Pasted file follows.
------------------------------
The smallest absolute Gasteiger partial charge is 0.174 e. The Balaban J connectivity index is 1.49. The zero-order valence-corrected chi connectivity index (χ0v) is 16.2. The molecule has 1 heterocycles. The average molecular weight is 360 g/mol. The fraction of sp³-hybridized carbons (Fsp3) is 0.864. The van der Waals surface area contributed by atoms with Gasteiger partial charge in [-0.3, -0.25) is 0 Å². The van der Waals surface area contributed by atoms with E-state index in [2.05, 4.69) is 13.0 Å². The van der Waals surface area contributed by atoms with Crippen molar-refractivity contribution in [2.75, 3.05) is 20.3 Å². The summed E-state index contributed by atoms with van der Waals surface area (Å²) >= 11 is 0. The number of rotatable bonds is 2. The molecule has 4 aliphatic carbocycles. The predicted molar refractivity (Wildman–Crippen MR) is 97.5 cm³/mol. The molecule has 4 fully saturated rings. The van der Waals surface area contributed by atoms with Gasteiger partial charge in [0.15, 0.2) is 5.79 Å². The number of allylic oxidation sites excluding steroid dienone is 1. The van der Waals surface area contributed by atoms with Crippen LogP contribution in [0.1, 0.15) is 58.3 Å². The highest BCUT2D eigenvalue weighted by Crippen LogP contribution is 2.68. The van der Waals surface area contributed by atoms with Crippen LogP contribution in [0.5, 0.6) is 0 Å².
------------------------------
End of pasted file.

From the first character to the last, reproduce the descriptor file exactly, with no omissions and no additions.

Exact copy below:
The smallest absolute Gasteiger partial charge is 0.174 e. The Balaban J connectivity index is 1.49. The zero-order valence-corrected chi connectivity index (χ0v) is 16.2. The molecule has 1 heterocycles. The average molecular weight is 360 g/mol. The fraction of sp³-hybridized carbons (Fsp3) is 0.864. The van der Waals surface area contributed by atoms with Gasteiger partial charge in [-0.3, -0.25) is 0 Å². The van der Waals surface area contributed by atoms with E-state index in [2.05, 4.69) is 13.0 Å². The van der Waals surface area contributed by atoms with Crippen molar-refractivity contribution in [2.75, 3.05) is 20.3 Å². The summed E-state index contributed by atoms with van der Waals surface area (Å²) >= 11 is 0. The number of rotatable bonds is 2. The molecule has 4 aliphatic carbocycles. The predicted molar refractivity (Wildman–Crippen MR) is 97.5 cm³/mol. The molecule has 4 fully saturated rings. The van der Waals surface area contributed by atoms with Gasteiger partial charge in [0.15, 0.2) is 5.79 Å². The number of allylic oxidation sites excluding steroid dienone is 1. The van der Waals surface area contributed by atoms with Crippen LogP contribution in [0.1, 0.15) is 58.3 Å². The highest BCUT2D eigenvalue weighted by Crippen LogP contribution is 2.68. The van der Waals surface area contributed by atoms with Crippen LogP contribution in [0.5, 0.6) is 0 Å².